Your customer interviews should be focussed on learning how your prospects perceive their problems and how they define them.
You should schedule at least 10 interviews of around 15 minutes. Make sure to record the audio of the interviews, if they are over Skype you can use Piezo.
I have included a handy spreadsheet to record your call data in the bonus area at the end of the guide.
Make sure to record the exact word the prospects use during the interview, not your interpretation of them. We will use these as input into your copywriting later on in the process.
Keep these below points in mind when creating open ended questions to ask your prospects during the interviews:
- What is their end goal or outcome from your product or service?
- Who is the target customer? Think about psychographics as well as demographics.
- What improvements do they look for compared with their current service?
- What hard or tried and tested results do people expect?
- What do they think makes you unique?
An example open ended question would:
“What is your biggest frustration with [your topic] at the moment?”
You are not asking them about your product, but about their problems.
Step 3: Analyse your data
Once you have completed the interviews, recorded the audio and filled in the spreadsheet it is time to analyze the data.
Look for improvements prospects seek or outcomes they desire that are common or recurring.
You are trying to understand how they perceive their problems so you can position your product towards them.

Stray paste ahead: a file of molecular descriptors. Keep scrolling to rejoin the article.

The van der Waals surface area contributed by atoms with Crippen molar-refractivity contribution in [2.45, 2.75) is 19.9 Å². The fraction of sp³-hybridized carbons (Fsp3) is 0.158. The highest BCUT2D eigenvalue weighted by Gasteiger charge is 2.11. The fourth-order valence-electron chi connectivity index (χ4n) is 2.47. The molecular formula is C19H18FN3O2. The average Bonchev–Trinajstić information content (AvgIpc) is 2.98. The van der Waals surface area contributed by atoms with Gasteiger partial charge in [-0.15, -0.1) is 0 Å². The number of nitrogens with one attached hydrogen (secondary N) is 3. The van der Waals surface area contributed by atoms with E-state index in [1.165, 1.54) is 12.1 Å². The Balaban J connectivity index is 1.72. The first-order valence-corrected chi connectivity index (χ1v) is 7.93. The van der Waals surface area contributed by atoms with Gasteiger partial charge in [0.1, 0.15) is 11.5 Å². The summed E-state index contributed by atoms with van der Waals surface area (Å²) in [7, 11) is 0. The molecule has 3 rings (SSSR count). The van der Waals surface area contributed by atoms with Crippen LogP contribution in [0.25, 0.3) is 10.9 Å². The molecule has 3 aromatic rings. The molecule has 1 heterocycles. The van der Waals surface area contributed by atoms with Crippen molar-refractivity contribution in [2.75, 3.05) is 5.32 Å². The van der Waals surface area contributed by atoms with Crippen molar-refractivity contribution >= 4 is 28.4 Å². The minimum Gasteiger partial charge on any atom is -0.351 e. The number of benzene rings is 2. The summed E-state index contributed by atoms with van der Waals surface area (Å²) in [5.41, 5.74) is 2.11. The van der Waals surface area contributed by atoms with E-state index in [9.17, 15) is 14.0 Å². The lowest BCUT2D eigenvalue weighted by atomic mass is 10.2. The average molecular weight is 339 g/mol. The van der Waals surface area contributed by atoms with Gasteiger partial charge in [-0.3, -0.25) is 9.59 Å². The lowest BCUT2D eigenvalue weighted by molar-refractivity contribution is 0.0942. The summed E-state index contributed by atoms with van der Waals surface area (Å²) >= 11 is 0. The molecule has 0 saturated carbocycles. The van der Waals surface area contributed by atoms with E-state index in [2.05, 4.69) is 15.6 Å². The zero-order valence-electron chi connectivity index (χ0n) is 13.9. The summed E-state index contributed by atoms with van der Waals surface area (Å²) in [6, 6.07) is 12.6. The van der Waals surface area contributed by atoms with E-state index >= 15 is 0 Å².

Write a list of the common words or phrases people use as input for your copywriting in the next step.
You can do this easily by pasting all the transcribed interview text into a word cloud app.
Step 4: Hypothesis Creation
Now it is time to draft a number of value propositions based on your analysed data. Write out a lot of variations and boil them down to the three strongest ones keeping these guidelines in mind:
- Does the value proposition describe what product or service your company selling?
- Does it communicate the benefit or outcome of using it?
- Does it show how you enable the outcome?
- Does it describe who the target customer for this product or service is?
- Does it highlight what makes your offering unique and different?
- Does it avoid hype or inflammatory remarks, e.g. “Best coffee in the world!”
Value proposition example structure
All this information is really useful, but you are probably wondering how to write a value proposition.